‘I didn’t feel homesick for Ireland, but I do for Hong Kong’

The Dubliner says the noise, smells and height of the sky rise buildings were at first a shock to get used to in Hong Kong

Charlie Jermyn grew up in Sandycove, Co Dubliin and emigrated after finishing university.

Charlie Jermyn grew up in Sandycove, Co Dubliin and emigrated after finishing university.

 

I feel homesick for a place that isn’t my home - a statement that raises eyebrows each time I say it. It is strange to say one feels homesick for a place that is not indeed their home. Hong Kong was only my home for a short time - just 4.3 per cent of my life. Yet, in the pit of my stomach I feel a peculiar yearning for the place. Lying in bed ceiling gazing on the opposite side of the globe, I think back. What I miss the most about Hong Kong is the constant state of spontaneity. The smells, the noises, the sky rise buildings consistently was a shock to my system, an escape from my comfort zone.

I’m from Sandycove in Co Dublin. My mum is from Cork and my dad comes from a Howth. My mum instilled in me a love of the People’s Republic of Cork and this has, in my own opinion, given me a good balance in my overall sense of Irish identity. Not too Dublin-centric, a sprinkle of rebellion that pulls me away from the land of the big smoke and keeps me grounded.

I decided to emigrate for a few reasons: I felt a sense of overhanging claustrophobia in my hometown– I was looking for something completely different and after university there was a mass exodus of people who had just graduated. Many of my close friends had left and I felt inclined to do this also.

I have emigrated twice in the past year. Most recently, I moved to London a few months ago. I have felt no homesickness for Ireland either time. There has been no deep yearning for bacon and cabbage, colcannon or stew. However, I feel homesickness for Hong Kong where I spent most of 2019.

Whenever I miss Hong Kong I watch Chungking Express by Wong Kar-Wei. A 1994 film, a story of planes splicing through the gaps of sky scrapers, escalators rising into the steep hills, a slurp of wonton soup sitting on a stool, a lost love and a bout of intense sweating.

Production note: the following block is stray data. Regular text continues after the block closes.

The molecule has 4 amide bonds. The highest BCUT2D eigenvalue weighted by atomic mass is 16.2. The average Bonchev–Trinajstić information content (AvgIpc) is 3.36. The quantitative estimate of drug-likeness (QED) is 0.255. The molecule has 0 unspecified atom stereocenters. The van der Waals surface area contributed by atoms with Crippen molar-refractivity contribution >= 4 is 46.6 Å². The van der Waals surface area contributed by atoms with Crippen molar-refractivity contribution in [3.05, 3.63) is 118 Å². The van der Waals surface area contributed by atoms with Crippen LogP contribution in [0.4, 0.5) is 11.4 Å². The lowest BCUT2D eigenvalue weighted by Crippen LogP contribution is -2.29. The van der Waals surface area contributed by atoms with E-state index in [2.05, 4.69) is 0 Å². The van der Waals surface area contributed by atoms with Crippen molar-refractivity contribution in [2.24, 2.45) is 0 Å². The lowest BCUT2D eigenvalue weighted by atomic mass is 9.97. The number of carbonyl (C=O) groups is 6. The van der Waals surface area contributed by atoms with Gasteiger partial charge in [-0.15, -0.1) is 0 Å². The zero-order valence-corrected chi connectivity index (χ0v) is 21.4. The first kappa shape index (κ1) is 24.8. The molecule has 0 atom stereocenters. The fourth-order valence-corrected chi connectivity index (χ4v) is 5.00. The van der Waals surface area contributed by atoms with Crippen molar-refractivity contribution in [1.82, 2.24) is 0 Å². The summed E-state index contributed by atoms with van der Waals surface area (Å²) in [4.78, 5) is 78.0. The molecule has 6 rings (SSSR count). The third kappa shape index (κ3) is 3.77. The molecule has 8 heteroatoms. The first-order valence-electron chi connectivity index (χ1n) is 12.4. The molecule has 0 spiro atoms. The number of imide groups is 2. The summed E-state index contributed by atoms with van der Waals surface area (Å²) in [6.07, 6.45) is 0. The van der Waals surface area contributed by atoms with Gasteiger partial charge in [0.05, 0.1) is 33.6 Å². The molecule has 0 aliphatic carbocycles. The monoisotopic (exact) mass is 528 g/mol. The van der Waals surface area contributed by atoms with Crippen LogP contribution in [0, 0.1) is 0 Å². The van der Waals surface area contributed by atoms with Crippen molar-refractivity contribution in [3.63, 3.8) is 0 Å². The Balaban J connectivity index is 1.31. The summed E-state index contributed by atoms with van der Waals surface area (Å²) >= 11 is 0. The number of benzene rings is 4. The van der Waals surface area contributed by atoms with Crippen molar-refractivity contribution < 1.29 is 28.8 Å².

In Cantonese “wonton”means swallowing cloud. Now in London in search of a nostalgic soup slurp I find myself wandering lonely as a wonton down to Chinatown, Soho, to Gerrard’s Corner to sup jasmine tea, spoon thick gulps of crab congee and raise morsels of xiaolongbao to my mouth.Inciting, inviting and  enticing me, towards my memories of Hong Kong.

My flat was in in Sai Ying Pun, the west side of Hong Kong Island. It was small and in a building from the 1960s with no lift. It was on a corner and the window looked up to the lush green peak rising above. A cockroach visited me once and sought refuge under my fridge. I decided to leave him there, happy. All things were shrunken down. The doorways were narrower. The ceilings lower. At a height of 6ft 5in (195cm), locals would shout “hou go” meaning “very tall” at me.

I would nod and tell them it was due to my infatuation with spinach and garden salads as a young man. They would look back in confusion. I felt when returning to Dublin I would feel like Stuart Little, everything would be enormous. This wasn’t quite the case. However, my shoulders no longer brushed the door frame and my skull was left in better shape, less battering of the frontal lobe off low-hanging door frames.

In Hong Kong, a pier down on the waterfront near my flat juts out into Victoria Harbour. I would sit down there and fixate my eyes on the still murky waters, container ships snaking and breaking the silence with their thin white slipstream.